Modern Aviation’s First Fatality

“Bystanders help extricate the mortally wounded US Army (USA) Lieutenant (LT) Thomas Selfridge from the wreck of the Wright Brothers Flyer after its crash at Fort Myer, Virginia (VA). At right, several men attend the injuries of Orville Wright, who lies on the ground at their feet, 09/17/1908”

Lieutenant Selfridge became the first fatality of powered aviation, succumbing to his injuries shortly after this crash.  The flight had been part of a series of tests by Orville Wright to demonstrate the aircraft’s ability to carry a passenger.


Happy Birthday Thomas Selfridge! (February 8, 1882 – September 17, 1908) 

A first lieutenant in the U.S. Army. He became the first person to die in a crash of a powered airplane when a passenger on a demonstration flight piloted by Orville Wright.

Selfridge designed Red Wing, the Aerial Experiment Association’s first powered aircraft. Red Wing was destroyed in a crash on its second flight on March 17, 1908, and only the engine could be salvaged. On May 19, Selfridge became the first US military officer to pilot a modern aircraft when he took to the air alone in AEA’s newest craft, White Wing.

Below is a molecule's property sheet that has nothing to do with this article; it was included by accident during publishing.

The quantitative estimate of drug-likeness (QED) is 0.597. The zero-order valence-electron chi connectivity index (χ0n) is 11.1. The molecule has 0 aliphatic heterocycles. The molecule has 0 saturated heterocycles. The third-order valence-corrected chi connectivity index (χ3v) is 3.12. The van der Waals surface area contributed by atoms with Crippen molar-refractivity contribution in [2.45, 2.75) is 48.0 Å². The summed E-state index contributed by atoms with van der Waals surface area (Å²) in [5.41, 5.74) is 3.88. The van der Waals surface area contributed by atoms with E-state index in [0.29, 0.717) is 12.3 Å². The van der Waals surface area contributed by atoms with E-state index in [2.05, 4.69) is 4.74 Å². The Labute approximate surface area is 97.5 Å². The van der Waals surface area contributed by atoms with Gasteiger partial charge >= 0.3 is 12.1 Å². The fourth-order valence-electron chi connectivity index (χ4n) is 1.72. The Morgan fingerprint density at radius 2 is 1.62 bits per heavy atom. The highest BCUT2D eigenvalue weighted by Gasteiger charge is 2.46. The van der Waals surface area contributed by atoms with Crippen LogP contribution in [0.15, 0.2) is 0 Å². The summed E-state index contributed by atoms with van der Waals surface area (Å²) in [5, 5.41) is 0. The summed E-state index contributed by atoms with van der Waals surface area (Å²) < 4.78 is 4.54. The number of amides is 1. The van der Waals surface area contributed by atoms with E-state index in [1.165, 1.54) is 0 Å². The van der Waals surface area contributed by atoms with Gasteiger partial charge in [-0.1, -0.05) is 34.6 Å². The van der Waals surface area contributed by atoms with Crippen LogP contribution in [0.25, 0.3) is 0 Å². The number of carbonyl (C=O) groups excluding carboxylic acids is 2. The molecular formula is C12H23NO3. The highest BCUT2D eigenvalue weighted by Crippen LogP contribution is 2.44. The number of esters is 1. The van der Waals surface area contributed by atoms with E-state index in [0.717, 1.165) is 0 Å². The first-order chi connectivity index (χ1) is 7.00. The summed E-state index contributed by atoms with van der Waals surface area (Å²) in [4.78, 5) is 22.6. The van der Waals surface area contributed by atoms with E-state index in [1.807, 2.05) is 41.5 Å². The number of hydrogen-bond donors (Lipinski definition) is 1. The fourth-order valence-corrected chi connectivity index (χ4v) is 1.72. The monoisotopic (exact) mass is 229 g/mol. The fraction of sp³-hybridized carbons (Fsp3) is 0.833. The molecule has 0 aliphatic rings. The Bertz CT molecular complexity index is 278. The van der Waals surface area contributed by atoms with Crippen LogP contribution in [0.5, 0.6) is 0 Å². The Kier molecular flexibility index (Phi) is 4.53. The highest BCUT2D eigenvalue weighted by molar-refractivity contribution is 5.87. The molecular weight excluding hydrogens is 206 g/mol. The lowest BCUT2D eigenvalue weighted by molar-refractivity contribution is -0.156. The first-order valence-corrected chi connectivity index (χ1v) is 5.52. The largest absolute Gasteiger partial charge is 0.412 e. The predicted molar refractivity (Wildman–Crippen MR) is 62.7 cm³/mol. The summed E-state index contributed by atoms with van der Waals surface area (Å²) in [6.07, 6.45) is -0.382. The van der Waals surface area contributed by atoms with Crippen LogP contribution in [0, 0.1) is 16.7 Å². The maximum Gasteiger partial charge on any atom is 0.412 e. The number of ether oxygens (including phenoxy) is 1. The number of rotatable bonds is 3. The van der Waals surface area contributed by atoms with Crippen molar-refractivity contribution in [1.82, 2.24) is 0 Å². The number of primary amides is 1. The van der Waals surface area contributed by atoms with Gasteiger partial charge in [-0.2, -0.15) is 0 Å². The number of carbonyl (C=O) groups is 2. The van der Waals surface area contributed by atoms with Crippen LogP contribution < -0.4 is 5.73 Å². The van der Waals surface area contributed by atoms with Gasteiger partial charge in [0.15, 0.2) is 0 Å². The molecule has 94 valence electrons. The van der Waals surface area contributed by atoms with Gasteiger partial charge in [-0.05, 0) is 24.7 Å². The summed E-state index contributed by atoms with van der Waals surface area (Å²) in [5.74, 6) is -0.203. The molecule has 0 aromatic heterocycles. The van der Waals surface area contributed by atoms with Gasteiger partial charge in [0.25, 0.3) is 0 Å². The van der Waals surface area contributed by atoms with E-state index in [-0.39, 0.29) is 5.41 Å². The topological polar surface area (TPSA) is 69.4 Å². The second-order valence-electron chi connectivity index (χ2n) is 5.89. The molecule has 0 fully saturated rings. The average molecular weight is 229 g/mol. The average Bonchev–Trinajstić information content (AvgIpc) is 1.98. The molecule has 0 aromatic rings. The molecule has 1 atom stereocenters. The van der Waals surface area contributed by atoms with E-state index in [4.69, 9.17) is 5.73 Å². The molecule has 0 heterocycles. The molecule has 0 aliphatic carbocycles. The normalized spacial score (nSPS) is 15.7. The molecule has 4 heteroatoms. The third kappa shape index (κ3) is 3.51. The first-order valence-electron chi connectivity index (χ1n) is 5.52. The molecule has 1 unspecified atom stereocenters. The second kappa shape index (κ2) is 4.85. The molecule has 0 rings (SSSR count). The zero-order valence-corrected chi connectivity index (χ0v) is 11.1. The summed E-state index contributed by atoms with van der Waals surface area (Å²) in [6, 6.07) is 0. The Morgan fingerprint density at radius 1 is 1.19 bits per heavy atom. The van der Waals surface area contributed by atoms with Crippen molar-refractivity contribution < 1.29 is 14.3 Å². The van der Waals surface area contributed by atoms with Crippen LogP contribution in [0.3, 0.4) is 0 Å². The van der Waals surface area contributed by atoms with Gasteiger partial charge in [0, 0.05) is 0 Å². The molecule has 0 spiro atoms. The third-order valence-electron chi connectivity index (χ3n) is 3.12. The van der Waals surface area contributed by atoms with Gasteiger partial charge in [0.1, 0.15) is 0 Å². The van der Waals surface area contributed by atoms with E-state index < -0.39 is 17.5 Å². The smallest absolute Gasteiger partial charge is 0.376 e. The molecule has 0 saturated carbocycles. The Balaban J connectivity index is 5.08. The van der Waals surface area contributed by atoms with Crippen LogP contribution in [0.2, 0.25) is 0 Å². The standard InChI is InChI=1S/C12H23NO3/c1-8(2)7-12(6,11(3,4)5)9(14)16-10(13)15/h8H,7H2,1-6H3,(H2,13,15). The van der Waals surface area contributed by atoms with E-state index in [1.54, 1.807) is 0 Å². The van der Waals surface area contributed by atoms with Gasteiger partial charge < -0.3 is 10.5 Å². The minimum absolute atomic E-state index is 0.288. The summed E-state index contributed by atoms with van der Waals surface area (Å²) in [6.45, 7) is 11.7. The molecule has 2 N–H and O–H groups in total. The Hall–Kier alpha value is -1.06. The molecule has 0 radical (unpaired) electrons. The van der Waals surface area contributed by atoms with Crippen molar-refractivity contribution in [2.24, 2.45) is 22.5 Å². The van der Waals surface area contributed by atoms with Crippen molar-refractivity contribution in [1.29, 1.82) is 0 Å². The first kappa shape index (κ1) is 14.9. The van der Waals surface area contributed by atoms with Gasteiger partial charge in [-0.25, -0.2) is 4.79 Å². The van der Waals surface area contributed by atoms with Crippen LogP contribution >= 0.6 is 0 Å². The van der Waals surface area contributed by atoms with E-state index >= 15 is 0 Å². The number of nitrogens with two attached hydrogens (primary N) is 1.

Selfridge Air National Guard Base, located in Harrison Township, Michigan, is named after him. (Wikipedia)

1. Two photographs on stock paper. Lower photo shows men and automobiles in an open field. Written on photo back: “The beginning of Selfridge Field." 

2. Two photographs on mat board, upper photo shows a group of men in hats and coats standing side by side in an open field, lower photo shows men standing in field to left with the frozen Clinton River and wood frame buildings on right. Written on front of lower photo: "The start of Selfrige Field.” Written on photo back: “Beginning of Selfridge Field, left to right, 2. Harry Hutton, 3. Ray D. Chapin, 7. Eugene Lewis, 10. Howard E. Coffin, 13. Henry B. Joy." 

  • Courtesy of the Burton Historical Collection, Detroit Public Library